“Respectability politics” are rules for marginalized people to follow in order to “earn” respect in mainstream culture.
For Black women, this means policing our appearance, speech, and sexuality with pressure to be an upstanding Black woman – not the kind who makes the rest of us “look bad.” We adjust our own behavior to avoid the racist, classist, and sexist stereotypes other people might put us into.
These findings highlight the yearning for economic uplift in black communities, which suggests why the politics of respectability has such mass appeal across social classes. Even though respectability evolved as an elite ideology, it operates as common sense in most quarters of black America. Indeed, it even has its own lexicon. The word “ghetto,” for instance, which a generation ago was used to describe poor, segregated neighborhoods, is now used to characterize the “unacceptable” behavior of black people who live anywhere from a housing project to an affluent suburb. Economic power is a needed development, of course, and one that can be used to leverage political power. But the politics of respectability has been portrayed as an emancipatory strategy to the neglect of discussions about structural forces that hinder the mobility of the black poor and working class.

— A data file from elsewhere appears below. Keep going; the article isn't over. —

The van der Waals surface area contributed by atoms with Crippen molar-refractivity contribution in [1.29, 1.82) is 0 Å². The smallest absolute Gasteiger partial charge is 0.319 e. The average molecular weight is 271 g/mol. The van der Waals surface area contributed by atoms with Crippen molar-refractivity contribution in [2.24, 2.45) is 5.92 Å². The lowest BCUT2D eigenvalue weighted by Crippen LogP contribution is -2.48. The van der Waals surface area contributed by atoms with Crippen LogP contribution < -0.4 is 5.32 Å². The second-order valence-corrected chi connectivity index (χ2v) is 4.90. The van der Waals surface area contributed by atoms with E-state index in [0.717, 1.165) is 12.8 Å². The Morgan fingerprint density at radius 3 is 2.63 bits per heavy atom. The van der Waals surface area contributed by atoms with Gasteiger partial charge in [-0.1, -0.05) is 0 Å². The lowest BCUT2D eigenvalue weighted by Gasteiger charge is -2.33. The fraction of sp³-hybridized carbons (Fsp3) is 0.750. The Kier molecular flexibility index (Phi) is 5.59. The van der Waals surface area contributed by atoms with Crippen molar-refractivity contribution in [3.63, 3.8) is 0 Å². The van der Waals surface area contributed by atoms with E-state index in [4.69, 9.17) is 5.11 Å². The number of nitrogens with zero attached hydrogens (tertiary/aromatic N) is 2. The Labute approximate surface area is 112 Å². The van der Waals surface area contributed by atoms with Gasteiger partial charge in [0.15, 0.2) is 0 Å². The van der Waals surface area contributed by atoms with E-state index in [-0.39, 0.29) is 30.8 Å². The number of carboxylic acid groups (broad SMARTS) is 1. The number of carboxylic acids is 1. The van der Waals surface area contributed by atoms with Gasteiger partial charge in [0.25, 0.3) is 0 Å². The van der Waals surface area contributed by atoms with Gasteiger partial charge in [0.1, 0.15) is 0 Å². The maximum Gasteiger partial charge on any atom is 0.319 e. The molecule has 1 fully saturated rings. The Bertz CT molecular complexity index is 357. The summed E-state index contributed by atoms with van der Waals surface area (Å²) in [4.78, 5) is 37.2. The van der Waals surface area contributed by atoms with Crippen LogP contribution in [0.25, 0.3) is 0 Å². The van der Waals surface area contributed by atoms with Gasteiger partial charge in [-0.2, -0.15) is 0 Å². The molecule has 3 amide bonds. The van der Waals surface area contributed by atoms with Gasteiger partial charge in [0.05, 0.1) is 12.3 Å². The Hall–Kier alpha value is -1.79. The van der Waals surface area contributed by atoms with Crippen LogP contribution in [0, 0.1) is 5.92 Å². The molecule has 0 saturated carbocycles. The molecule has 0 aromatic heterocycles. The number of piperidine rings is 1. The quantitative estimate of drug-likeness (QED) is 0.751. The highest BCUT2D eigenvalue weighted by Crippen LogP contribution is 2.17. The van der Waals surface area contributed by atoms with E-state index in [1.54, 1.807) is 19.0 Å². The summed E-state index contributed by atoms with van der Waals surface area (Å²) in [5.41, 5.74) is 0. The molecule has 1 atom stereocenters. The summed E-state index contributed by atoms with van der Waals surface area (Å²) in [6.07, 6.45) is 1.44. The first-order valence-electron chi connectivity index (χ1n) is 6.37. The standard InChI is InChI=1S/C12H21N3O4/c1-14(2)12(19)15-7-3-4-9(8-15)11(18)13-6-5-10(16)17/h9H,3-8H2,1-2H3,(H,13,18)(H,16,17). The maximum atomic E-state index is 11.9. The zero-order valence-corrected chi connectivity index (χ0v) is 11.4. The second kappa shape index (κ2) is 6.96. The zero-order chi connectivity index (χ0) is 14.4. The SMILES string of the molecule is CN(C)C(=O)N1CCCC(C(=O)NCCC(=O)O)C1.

One recent example of respectability standing in for policy to address social ills could be heard in a speech given by Philadelphia mayor Michael Nutter on August 7, 2011 at Mount Carmel Baptist Church. The speech was delivered in the aftermath of a violent flash mob, which numbered several hundred black youths, that destroyed property and physically assaulted innocent bystanders in the city’s business and commercial center. Nutter rightly addressed the issue of public safety and responded to the violence by declaring a curfew for teens. He also promised to criminalize parents whose children break the law.
But it’s a fallacy—logically, emotionally and spiritually—for three reasons:
1. It shifts responsibility away from perpetrators (which in this context would be America) and places it on the victims (which in this context would be blacks in America). Instead of requiring the people and the institutions committing and propagating racist acts to change, it asks the people harmed by the racism to change in order to stop being harmed by the racism. Which is like getting shot and then getting blamed for standing in front of the bullet.
2. It provides a false sense of security for those who believe in it. As we’ve seen time and time and time and time and time and time and time and time again, nothing—not a master’s degree, not a Maserati, not a white wife named Molly—can prevent a black person from being treated like a black person when his or her number is called. But believing that acting a certain way can and will prevent it—as if respectability were an Off! spray you douse your body in so hungry cops won’t bite you—is dangerous. And could end your life.
Which brings us to the most important point …